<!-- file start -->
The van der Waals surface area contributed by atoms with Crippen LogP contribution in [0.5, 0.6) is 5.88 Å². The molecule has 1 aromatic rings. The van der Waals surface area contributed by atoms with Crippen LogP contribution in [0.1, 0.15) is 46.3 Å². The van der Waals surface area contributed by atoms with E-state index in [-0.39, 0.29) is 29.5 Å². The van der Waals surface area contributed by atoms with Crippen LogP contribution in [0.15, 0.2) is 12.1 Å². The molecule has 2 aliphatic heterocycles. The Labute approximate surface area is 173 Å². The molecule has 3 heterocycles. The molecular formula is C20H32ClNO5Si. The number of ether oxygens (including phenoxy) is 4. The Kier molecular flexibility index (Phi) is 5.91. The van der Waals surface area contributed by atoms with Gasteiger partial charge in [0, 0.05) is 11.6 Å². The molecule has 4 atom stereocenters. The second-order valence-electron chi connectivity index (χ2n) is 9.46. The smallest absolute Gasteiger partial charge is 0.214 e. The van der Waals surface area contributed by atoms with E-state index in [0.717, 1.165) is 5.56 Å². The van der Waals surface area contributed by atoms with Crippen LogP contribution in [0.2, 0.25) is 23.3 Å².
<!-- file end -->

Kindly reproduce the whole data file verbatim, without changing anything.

The van der Waals surface area contributed by atoms with Crippen LogP contribution in [0.5, 0.6) is 5.88 Å². The molecule has 1 aromatic rings. The van der Waals surface area contributed by atoms with Crippen LogP contribution in [0.1, 0.15) is 46.3 Å². The van der Waals surface area contributed by atoms with E-state index in [-0.39, 0.29) is 29.5 Å². The van der Waals surface area contributed by atoms with Crippen LogP contribution in [0.15, 0.2) is 12.1 Å². The molecule has 2 aliphatic heterocycles. The Labute approximate surface area is 173 Å². The molecule has 3 heterocycles. The molecular formula is C20H32ClNO5Si. The number of ether oxygens (including phenoxy) is 4. The Kier molecular flexibility index (Phi) is 5.91. The van der Waals surface area contributed by atoms with Gasteiger partial charge in [0, 0.05) is 11.6 Å². The molecule has 4 atom stereocenters. The second-order valence-electron chi connectivity index (χ2n) is 9.46. The smallest absolute Gasteiger partial charge is 0.214 e. The van der Waals surface area contributed by atoms with E-state index in [0.717, 1.165) is 5.56 Å². The van der Waals surface area contributed by atoms with Crippen LogP contribution in [0.2, 0.25) is 23.3 Å².